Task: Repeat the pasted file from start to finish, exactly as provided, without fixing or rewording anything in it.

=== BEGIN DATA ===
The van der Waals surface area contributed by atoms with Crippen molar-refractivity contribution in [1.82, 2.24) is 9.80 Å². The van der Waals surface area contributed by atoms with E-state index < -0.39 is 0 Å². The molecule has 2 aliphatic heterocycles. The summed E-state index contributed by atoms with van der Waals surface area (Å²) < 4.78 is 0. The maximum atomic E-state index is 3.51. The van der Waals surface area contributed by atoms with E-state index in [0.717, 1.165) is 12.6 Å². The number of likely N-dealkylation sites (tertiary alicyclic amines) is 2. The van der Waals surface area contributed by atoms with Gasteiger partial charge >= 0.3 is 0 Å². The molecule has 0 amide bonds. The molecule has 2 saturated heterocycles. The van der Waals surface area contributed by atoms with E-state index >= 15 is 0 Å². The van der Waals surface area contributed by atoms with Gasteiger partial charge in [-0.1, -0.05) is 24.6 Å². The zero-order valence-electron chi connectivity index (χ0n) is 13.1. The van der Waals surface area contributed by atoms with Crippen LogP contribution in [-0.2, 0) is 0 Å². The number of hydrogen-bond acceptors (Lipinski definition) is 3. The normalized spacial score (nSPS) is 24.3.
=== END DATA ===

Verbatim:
The van der Waals surface area contributed by atoms with Crippen molar-refractivity contribution in [1.82, 2.24) is 9.80 Å². The van der Waals surface area contributed by atoms with E-state index < -0.39 is 0 Å². The molecule has 2 aliphatic heterocycles. The summed E-state index contributed by atoms with van der Waals surface area (Å²) < 4.78 is 0. The maximum atomic E-state index is 3.51. The van der Waals surface area contributed by atoms with E-state index in [0.717, 1.165) is 12.6 Å². The number of likely N-dealkylation sites (tertiary alicyclic amines) is 2. The van der Waals surface area contributed by atoms with Gasteiger partial charge >= 0.3 is 0 Å². The molecule has 0 amide bonds. The molecule has 2 saturated heterocycles. The van der Waals surface area contributed by atoms with E-state index >= 15 is 0 Å². The van der Waals surface area contributed by atoms with Gasteiger partial charge in [-0.1, -0.05) is 24.6 Å². The zero-order valence-electron chi connectivity index (χ0n) is 13.1. The van der Waals surface area contributed by atoms with Crippen LogP contribution in [-0.2, 0) is 0 Å². The number of hydrogen-bond acceptors (Lipinski definition) is 3. The normalized spacial score (nSPS) is 24.3.